Last events 20 km from summit of Newberry

Newberry is one of the largest Quaternary volcanoes in the United States, with a caldera that spans 6 to 8 km across. The center of the volcano is located about 35 km SE of Bend, OR.

Construction of the volcano began about 400,000 years ago; since that time it has erupted in a variety of styles ranging from basalt flows to far-reaching explosions of ash. A major explosion and collapse event about 75,000 years ago created Newberry's summit caldera. The caldera contains multiple hot springs, indicating that it is still hydrothermally active. These hot springs and multiple youthful lava flows indicate that the volcano could reawaken at any time.

More background information on Newberry

Background Seismicity

The Cascades Volcano Observatory and the PNSN cooperatively operate 8 seismometers in or near Newberry caldera. On average, we locate 0 earthquakes within 10 km of the volcano each decade.


Newberry Volcano Seismicity

 The only station located near Newberry before 2011 was NCO, located on the east flank of Newberry ~8 km ESE of the central crater.  Before 2011 when more stations started to be added to the Newberry network only larger earthquakes (M > 2.5) could be located here. After 2011, when there were enough seismograph stations nearby very small earthquakes could be recorded down to less than magnitude 1.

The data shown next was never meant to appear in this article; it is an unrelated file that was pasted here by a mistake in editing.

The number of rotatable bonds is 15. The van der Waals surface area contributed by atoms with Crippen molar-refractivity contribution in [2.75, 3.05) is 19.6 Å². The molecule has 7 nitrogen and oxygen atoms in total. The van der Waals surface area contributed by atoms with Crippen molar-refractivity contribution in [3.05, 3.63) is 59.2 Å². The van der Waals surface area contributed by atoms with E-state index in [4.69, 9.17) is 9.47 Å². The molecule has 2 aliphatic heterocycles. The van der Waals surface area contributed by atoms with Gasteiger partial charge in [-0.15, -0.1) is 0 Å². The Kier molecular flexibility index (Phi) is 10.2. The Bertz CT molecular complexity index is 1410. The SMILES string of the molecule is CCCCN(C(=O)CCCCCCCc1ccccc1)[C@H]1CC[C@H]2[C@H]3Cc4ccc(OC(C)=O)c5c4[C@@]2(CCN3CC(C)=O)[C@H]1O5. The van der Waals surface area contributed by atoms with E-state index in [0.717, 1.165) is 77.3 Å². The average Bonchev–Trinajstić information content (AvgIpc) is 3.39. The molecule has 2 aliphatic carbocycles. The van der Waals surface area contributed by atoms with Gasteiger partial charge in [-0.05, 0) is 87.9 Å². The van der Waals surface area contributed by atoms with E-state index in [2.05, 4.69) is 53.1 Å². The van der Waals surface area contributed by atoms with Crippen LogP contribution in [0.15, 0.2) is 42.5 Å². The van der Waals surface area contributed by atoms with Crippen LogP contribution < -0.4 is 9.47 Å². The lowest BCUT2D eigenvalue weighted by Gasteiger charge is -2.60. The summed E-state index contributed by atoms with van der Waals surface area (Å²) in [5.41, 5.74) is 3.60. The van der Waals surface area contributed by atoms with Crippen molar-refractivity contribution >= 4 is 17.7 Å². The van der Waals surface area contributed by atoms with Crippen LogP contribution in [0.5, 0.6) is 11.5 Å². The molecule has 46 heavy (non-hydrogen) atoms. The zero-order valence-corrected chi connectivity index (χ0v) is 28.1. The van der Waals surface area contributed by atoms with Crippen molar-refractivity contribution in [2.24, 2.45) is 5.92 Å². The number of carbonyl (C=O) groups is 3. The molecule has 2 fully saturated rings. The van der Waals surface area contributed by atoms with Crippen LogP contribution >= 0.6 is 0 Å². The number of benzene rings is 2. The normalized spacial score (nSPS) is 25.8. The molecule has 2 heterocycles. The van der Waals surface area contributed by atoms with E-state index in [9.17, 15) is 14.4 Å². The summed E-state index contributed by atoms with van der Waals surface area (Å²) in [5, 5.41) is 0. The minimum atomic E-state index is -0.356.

Recent seismicity (2000 - )
Below you will find an epicenter map, a time-depth plot and a count of earthquakes plot for the immediate Newberry Volcano area. These plots are for the time period since 2000. Seismicity here is spread over quite a large area (additional events fall outside this map).  However there is a tight cluster of mostly very small events located a few km directly west of the crater.  This is the site of a geothermal exploration experiment in which water was pumped into the crust at depths ~ 1 km to stimulate circulation.  This process can generate very small earthquakes.
Below is a time-depth plot of events located near Newberry Volcano since 2000.  This plot is updated weekly... unless, of course unusual activity takes place that suggests a different time sequence is needed to better interpret that activity.


Here is a seismicity plot that shows the number of located earthquakes per week (black spikes) and the cumulative number of earthquakes over time (red).  This can point out periods when more events were located in a swarm such as the two significant bursts of activity in late 2012 and 2014.  These were periods of active pumping in the test geothermal wells resulting a many very small earthquakes over a period of a few weeks.